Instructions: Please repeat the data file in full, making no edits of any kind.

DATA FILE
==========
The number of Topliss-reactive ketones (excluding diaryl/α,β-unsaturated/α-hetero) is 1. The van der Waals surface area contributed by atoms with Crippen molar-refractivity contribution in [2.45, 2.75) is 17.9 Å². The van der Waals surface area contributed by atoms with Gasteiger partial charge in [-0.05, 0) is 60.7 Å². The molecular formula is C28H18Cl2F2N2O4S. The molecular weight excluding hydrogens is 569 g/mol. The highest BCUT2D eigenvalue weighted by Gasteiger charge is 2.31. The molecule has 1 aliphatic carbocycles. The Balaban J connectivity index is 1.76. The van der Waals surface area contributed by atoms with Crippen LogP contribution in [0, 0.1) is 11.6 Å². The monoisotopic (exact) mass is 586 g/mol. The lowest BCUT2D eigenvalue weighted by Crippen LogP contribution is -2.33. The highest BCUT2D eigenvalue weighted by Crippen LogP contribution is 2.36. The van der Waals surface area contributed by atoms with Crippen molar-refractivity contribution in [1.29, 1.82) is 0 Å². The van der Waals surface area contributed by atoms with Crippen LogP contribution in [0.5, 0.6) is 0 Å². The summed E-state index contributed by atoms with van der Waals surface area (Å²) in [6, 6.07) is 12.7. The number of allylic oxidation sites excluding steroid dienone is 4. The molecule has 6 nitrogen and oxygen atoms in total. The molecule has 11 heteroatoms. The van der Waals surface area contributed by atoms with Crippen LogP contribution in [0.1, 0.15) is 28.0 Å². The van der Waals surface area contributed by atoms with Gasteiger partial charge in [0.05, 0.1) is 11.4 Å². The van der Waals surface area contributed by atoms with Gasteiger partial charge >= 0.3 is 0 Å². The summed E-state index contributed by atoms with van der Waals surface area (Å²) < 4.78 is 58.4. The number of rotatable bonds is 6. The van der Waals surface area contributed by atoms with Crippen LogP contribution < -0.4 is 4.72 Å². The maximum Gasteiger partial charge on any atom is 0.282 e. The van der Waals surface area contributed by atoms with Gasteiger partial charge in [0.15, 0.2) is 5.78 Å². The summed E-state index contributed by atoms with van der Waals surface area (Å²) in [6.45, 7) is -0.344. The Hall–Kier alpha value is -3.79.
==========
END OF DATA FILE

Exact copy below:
The number of Topliss-reactive ketones (excluding diaryl/α,β-unsaturated/α-hetero) is 1. The van der Waals surface area contributed by atoms with Crippen molar-refractivity contribution in [2.45, 2.75) is 17.9 Å². The van der Waals surface area contributed by atoms with Gasteiger partial charge in [-0.05, 0) is 60.7 Å². The molecular formula is C28H18Cl2F2N2O4S. The molecular weight excluding hydrogens is 569 g/mol. The highest BCUT2D eigenvalue weighted by Gasteiger charge is 2.31. The molecule has 1 aliphatic carbocycles. The Balaban J connectivity index is 1.76. The van der Waals surface area contributed by atoms with Crippen LogP contribution in [0, 0.1) is 11.6 Å². The monoisotopic (exact) mass is 586 g/mol. The lowest BCUT2D eigenvalue weighted by Crippen LogP contribution is -2.33. The highest BCUT2D eigenvalue weighted by Crippen LogP contribution is 2.36. The van der Waals surface area contributed by atoms with Crippen molar-refractivity contribution in [1.29, 1.82) is 0 Å². The van der Waals surface area contributed by atoms with Crippen LogP contribution in [0.5, 0.6) is 0 Å². The summed E-state index contributed by atoms with van der Waals surface area (Å²) in [6, 6.07) is 12.7. The number of allylic oxidation sites excluding steroid dienone is 4. The molecule has 6 nitrogen and oxygen atoms in total. The molecule has 11 heteroatoms. The van der Waals surface area contributed by atoms with Crippen LogP contribution in [0.1, 0.15) is 28.0 Å². The van der Waals surface area contributed by atoms with Gasteiger partial charge in [0.05, 0.1) is 11.4 Å². The van der Waals surface area contributed by atoms with Gasteiger partial charge >= 0.3 is 0 Å². The summed E-state index contributed by atoms with van der Waals surface area (Å²) < 4.78 is 58.4. The number of rotatable bonds is 6. The van der Waals surface area contributed by atoms with Crippen LogP contribution < -0.4 is 4.72 Å². The maximum Gasteiger partial charge on any atom is 0.282 e. The van der Waals surface area contributed by atoms with Gasteiger partial charge in [0.15, 0.2) is 5.78 Å². The summed E-state index contributed by atoms with van der Waals surface area (Å²) in [6.45, 7) is -0.344. The Hall–Kier alpha value is -3.79.